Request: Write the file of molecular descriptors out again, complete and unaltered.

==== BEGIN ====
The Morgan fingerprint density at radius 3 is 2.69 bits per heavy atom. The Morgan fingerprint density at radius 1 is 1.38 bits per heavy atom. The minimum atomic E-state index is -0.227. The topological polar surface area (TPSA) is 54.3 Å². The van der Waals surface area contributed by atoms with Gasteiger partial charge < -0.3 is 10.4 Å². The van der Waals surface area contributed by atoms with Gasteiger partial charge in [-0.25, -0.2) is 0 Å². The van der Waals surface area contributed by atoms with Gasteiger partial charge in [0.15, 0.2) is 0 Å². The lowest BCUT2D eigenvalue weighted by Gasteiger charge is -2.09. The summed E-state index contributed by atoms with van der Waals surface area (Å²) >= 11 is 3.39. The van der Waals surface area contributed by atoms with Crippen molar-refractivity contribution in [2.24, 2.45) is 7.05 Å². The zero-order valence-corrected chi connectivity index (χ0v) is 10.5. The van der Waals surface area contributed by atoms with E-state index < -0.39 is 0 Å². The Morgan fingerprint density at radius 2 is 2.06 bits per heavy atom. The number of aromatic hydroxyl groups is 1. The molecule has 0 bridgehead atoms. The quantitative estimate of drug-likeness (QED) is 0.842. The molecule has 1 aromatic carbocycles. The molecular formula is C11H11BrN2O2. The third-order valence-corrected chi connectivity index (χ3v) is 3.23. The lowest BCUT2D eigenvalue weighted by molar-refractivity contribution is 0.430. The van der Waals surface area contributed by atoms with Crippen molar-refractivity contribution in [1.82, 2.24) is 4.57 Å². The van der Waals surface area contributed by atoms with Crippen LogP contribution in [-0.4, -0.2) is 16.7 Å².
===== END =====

The Morgan fingerprint density at radius 3 is 2.69 bits per heavy atom. The Morgan fingerprint density at radius 1 is 1.38 bits per heavy atom. The minimum atomic E-state index is -0.227. The topological polar surface area (TPSA) is 54.3 Å². The van der Waals surface area contributed by atoms with Gasteiger partial charge < -0.3 is 10.4 Å². The van der Waals surface area contributed by atoms with Gasteiger partial charge in [-0.25, -0.2) is 0 Å². The van der Waals surface area contributed by atoms with Gasteiger partial charge in [0.15, 0.2) is 0 Å². The lowest BCUT2D eigenvalue weighted by Gasteiger charge is -2.09. The summed E-state index contributed by atoms with van der Waals surface area (Å²) >= 11 is 3.39. The van der Waals surface area contributed by atoms with Crippen molar-refractivity contribution in [2.24, 2.45) is 7.05 Å². The zero-order valence-corrected chi connectivity index (χ0v) is 10.5. The van der Waals surface area contributed by atoms with E-state index < -0.39 is 0 Å². The Morgan fingerprint density at radius 2 is 2.06 bits per heavy atom. The number of aromatic hydroxyl groups is 1. The molecule has 0 bridgehead atoms. The quantitative estimate of drug-likeness (QED) is 0.842. The molecule has 1 aromatic carbocycles. The molecular formula is C11H11BrN2O2. The third-order valence-corrected chi connectivity index (χ3v) is 3.23. The lowest BCUT2D eigenvalue weighted by molar-refractivity contribution is 0.430. The van der Waals surface area contributed by atoms with Crippen molar-refractivity contribution in [1.82, 2.24) is 4.57 Å². The van der Waals surface area contributed by atoms with Crippen LogP contribution in [-0.4, -0.2) is 16.7 Å².